Next time you bite into a big, juicy hamburger, don’t be surprised if it bites back – at your bank account.
Unrelenting drought across large swaths of the Great Plains, Texas and California has led to the smallest U.S. cattle herd since 1951, shrinking the supply of beef. That has sent prices higher for everything from rump roasts to rib-eyes.
The U.S. Department of Agriculture said the average retail price per pound for fresh beef in January was $5.04, the highest price ever on records that date back to 1987.
From grocers to meat markets to restaurants, a whole lot of folks are watching the situation carefully.
“Everybody’s kind of worried about it,” said Matthew Bayer, president of the Wisconsin Association of Meat Processors and owner of Country Fresh Meats in Weston, Wis. “I don’t see them (beef prices) going down.”
This time of the year, beef prices often fall during what amounts to a lull between the end of the year and the beginning of the outdoor grilling season, said Chip Bunzel, third-generation co-owner of Bunzel’s Old-Fashioned Meat Market in Milwaukee.
But this year, “beef really didn’t drop much since the (end of the year),” Bunzel said, and that sent the price of everything from beef short ribs to ground chuck higher.
When a calf is born on a ranch, it is usually put out to graze on grass and pastureland. When it doesn’t rain, those pastures dry up. Without grass, the animals have to be fed something else.
“They can’t eat wind, water and scenery,” said John Freitag, executive director of the Wisconsin Beef Council in Madison.
But other feed types of late have been extremely expensive, as prices of feed grains – primarily corn – soared because of reduced supplies brought on by drought.
“Hay prices are just going through the roof,” said Kevin Kester, a fifth-generation rancher whose operation covers 22,000 acres in central California.
As a result, cattle producers have been selling off their animals because they can’t afford to feed them. In Texas and Oklahoma alone, “there’s a million-plus head of cattle that aren’t here anymore,” Freitag said. “Some guys just decided it was easier to plant corn than it was to raise or feed cattle.”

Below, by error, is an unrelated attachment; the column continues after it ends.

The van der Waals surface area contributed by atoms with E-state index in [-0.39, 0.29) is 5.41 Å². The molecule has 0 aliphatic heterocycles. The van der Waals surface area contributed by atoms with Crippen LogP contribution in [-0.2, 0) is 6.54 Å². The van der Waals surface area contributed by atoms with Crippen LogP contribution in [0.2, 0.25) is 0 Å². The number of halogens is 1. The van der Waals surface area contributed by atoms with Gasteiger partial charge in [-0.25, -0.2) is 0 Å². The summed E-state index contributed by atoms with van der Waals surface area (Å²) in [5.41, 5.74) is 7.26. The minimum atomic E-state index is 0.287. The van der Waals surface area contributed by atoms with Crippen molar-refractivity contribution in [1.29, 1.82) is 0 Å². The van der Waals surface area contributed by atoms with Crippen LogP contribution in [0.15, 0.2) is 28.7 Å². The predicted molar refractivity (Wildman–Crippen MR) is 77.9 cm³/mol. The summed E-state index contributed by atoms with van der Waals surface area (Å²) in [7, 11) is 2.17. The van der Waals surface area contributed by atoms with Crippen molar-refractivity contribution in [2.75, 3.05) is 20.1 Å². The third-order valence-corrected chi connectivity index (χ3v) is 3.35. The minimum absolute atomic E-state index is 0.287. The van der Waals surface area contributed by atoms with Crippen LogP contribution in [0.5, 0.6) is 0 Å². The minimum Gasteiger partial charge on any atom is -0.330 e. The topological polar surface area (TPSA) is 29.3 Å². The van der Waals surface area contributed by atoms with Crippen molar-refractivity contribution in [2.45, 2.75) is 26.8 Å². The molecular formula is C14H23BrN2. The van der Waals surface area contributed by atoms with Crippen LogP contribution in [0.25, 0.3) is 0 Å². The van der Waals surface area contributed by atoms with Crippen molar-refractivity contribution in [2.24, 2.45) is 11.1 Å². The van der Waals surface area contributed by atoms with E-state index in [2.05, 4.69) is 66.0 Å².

All the beef that hit the market when those herds were culled theoretically should have driven prices lower. Yet that didn’t happen, USDA data show, as demand for beef and sources of protein around the world has soared.
“The growth of the middle class in developing countries probably has more to do with the increase in demand and related prices than anything else,” said Jeff Sindelar, an associate professor who studies the meat industry at the University of Wisconsin-Madison.
In other words, more people around the world can now afford to have a steak or burger, while there are fewer animals to meet that demand. The result has been predictable.
“The cost of meat has gone up significantly – 30-40 percent, and in some cases, 50 percent – in the past five to seven years,” Sindelar said.
There are signs that the beef cattle herd may be coming back, Freitag said, and heavy rain fell late last week in California.
“I’m scratching and clawing and trying to hang on and see what (the weather) brings us over the next 60 days,” Kester said. “It might be a very short-term relief for three or four weeks.”
The U.S. Drought Monitor project at the University of Nebraska-Lincoln said last week that dry conditions have intensified in the Great Plains, from Nebraska to Texas.
According to the USDA, more than half the total value of U.S. sales of cattle comes from five states: Texas, Nebraska, Kansas, California and Oklahoma. Portions of each of those states are still experiencing severe to exceptional drought conditions.
“Roughly the southern half of the Great Plains region is facing a potential fourth consecutive summer of drought,” according to the Drought Monitor report.
In Texas, more than half the state’s range land and pastures were rated very poor to poor as of Feb. 23.
Complicating the situation: Even when conditions improve, it will take time to replenish beef cattle supplies.